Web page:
svaqvat fbzrguvat gb ybbfra gur cynax jvgu svefg qbrf jbex, va n jnl; vs lbh guebj gur irtrgnoyr ng vg, lbh pna gnxr vg lbhefrys. Npghnyyl, znavchyngvat Nagba rzbgvbanyyl jnf jryy phrq sbe zr — vg fnvq fbzrguvat nobhg ubj ur pbhyq gnxr rirelguvat ncneg jura ur jnf natel. V bayl gubhtug bs guebjvat gur irtrgnoyr ng gur cynax orpnhfr V’q nyernql guebja bar ng uvz, juvpu jnf npghnyyl fbzrguvat V zvtug unir qbar rira jvgubhg gur phr gung trggvat uvz natel jnf n tbbq vqrn.

    That was the only puzzle I actually solved.

  2. I’ll certainly concede that the puzzles were not easy. The solutions required a somewhat bent sort of logic, which hopefully serves the comedic intent of the work.

    Although was pitched towards a casual gaming crowd, my assumption was that casual gamers would be more willing than IF diehards to look at the hints — less proud, more pragmatic.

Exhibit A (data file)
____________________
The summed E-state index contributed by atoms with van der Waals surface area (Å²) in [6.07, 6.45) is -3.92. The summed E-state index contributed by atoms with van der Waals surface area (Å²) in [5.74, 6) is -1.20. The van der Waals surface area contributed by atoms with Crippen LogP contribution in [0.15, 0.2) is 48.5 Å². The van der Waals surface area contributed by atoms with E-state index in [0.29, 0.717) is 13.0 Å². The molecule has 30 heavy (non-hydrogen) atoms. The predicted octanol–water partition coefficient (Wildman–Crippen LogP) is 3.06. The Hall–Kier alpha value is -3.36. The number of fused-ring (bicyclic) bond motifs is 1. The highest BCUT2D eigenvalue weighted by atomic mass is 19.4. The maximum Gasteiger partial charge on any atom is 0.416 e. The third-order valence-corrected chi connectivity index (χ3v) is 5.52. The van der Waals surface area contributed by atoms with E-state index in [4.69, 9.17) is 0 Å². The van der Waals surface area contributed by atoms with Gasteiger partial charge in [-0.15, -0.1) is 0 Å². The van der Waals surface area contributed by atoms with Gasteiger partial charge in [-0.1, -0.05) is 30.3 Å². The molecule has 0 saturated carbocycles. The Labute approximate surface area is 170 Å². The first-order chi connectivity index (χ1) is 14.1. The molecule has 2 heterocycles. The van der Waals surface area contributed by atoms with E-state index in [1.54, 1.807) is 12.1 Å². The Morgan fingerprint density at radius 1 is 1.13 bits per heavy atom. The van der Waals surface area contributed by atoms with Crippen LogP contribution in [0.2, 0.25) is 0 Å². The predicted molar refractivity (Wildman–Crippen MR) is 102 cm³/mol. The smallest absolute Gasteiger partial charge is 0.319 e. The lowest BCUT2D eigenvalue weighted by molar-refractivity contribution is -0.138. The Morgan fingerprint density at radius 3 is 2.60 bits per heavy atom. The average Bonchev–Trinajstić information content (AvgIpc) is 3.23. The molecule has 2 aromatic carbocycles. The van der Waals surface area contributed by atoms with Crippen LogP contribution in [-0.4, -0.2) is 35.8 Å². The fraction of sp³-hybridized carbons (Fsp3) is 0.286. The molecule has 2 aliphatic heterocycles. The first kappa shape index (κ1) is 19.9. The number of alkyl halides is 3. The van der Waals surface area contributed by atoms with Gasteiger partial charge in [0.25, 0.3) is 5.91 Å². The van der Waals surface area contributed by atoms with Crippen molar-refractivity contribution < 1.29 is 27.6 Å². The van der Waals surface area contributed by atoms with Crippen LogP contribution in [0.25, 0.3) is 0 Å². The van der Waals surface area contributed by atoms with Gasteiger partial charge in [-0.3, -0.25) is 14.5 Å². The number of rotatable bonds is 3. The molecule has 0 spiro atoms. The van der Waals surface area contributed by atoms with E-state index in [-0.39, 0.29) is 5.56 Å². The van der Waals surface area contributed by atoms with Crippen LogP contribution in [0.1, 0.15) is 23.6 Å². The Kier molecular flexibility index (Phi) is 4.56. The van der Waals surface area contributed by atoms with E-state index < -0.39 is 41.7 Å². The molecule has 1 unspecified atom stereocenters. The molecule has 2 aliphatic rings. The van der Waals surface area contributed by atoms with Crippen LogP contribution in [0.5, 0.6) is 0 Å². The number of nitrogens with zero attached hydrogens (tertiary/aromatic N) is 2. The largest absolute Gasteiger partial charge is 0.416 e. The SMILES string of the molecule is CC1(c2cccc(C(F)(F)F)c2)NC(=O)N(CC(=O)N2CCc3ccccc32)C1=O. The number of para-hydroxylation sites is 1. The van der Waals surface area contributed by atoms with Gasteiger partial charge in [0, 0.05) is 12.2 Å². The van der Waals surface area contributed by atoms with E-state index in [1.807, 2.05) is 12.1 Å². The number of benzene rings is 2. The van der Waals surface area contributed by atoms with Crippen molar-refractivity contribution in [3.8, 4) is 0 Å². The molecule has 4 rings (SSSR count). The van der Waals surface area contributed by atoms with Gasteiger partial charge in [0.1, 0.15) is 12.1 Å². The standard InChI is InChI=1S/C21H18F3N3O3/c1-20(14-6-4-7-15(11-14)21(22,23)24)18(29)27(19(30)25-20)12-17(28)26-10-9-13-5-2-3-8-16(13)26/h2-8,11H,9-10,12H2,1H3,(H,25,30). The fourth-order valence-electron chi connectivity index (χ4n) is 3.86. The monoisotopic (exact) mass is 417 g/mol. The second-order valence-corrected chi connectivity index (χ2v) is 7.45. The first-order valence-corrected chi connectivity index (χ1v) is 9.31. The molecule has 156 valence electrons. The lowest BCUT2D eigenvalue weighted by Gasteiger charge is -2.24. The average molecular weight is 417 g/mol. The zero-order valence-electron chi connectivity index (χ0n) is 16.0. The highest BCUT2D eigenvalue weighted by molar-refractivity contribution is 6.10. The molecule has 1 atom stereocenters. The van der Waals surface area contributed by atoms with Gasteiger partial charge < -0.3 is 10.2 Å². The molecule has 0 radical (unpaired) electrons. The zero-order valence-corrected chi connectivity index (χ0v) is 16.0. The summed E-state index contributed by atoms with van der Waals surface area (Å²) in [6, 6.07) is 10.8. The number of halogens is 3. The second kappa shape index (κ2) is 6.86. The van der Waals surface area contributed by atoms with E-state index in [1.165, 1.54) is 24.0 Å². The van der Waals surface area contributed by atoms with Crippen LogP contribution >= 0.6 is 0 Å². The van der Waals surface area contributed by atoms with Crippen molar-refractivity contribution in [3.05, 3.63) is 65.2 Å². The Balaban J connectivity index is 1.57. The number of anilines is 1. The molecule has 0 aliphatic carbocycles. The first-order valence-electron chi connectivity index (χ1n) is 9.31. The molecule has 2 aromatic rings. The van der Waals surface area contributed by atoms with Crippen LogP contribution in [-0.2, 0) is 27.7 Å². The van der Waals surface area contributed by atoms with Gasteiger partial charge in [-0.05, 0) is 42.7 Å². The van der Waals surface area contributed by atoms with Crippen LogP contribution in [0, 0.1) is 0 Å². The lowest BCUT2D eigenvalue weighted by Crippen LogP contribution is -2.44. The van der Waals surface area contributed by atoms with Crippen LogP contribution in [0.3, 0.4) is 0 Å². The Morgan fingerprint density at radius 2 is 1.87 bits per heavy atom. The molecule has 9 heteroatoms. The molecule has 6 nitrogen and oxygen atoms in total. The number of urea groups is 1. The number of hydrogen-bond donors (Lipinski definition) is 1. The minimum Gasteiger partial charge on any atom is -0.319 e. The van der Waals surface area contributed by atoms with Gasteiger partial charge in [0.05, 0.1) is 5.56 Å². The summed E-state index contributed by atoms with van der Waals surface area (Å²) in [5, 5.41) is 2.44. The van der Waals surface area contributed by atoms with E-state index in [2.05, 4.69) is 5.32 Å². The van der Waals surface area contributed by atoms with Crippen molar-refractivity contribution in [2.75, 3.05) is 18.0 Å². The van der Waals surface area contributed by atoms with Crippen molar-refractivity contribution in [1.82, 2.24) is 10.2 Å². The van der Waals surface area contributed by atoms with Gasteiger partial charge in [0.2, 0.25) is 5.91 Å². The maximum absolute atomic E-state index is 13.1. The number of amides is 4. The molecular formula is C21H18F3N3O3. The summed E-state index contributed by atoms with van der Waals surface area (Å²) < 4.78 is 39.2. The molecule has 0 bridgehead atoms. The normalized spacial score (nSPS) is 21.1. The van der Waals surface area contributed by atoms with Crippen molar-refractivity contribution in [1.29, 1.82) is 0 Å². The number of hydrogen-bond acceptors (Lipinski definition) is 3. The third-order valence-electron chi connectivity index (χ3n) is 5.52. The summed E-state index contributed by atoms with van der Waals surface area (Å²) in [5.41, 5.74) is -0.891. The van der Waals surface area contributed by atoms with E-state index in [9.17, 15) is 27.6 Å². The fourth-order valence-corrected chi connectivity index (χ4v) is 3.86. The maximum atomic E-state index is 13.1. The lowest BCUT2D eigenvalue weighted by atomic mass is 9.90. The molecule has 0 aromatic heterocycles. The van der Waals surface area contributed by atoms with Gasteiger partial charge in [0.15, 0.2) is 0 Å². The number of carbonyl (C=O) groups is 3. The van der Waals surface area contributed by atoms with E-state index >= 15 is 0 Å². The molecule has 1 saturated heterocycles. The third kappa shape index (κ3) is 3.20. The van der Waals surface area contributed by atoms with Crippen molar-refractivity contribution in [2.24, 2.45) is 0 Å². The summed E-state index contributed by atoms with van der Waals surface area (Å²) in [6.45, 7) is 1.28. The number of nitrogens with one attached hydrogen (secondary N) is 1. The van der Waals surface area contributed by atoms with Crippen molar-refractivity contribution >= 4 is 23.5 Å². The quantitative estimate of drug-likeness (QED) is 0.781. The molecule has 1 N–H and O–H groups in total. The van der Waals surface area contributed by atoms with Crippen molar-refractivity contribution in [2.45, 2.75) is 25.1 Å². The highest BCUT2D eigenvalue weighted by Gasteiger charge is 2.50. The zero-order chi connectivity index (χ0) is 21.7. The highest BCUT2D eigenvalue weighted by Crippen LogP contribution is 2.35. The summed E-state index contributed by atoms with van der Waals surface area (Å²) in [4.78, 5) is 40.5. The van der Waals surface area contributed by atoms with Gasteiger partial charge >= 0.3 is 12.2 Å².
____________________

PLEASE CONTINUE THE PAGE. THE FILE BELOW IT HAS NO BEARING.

In the days of ordering invisiclues through the mail, gamers were more likely to sleep on a puzzle, but with the perception of “more things to do and less time to do them”, presumably, it’s more acceptable to use the clues to get past a sticking point and explore the rest of the game.

    From my perspective, it’s liberating to be able to put difficult puzzles in a game, and know that it won’t ruin the game for players who would otherwise get hung somewhere in the game flow. I don’t think that hints should replace careful clueing of puzzles and extensive beta-testing, but even after optimizing every systematic puzzle issue in a game, players are still likely to be stumped by idiosyncratic puzzle issues. So, I think it’s respectful of the player’s time to provide hints written in a spoiler-minimizing sequence.

    Maybe the hints section should be prefaced by a number, from one to ten, indicating the appropriate shame level that players should feel for consulting the hints. For Hoosegow, I would set the Shame Factor(TM) at around a two or a three.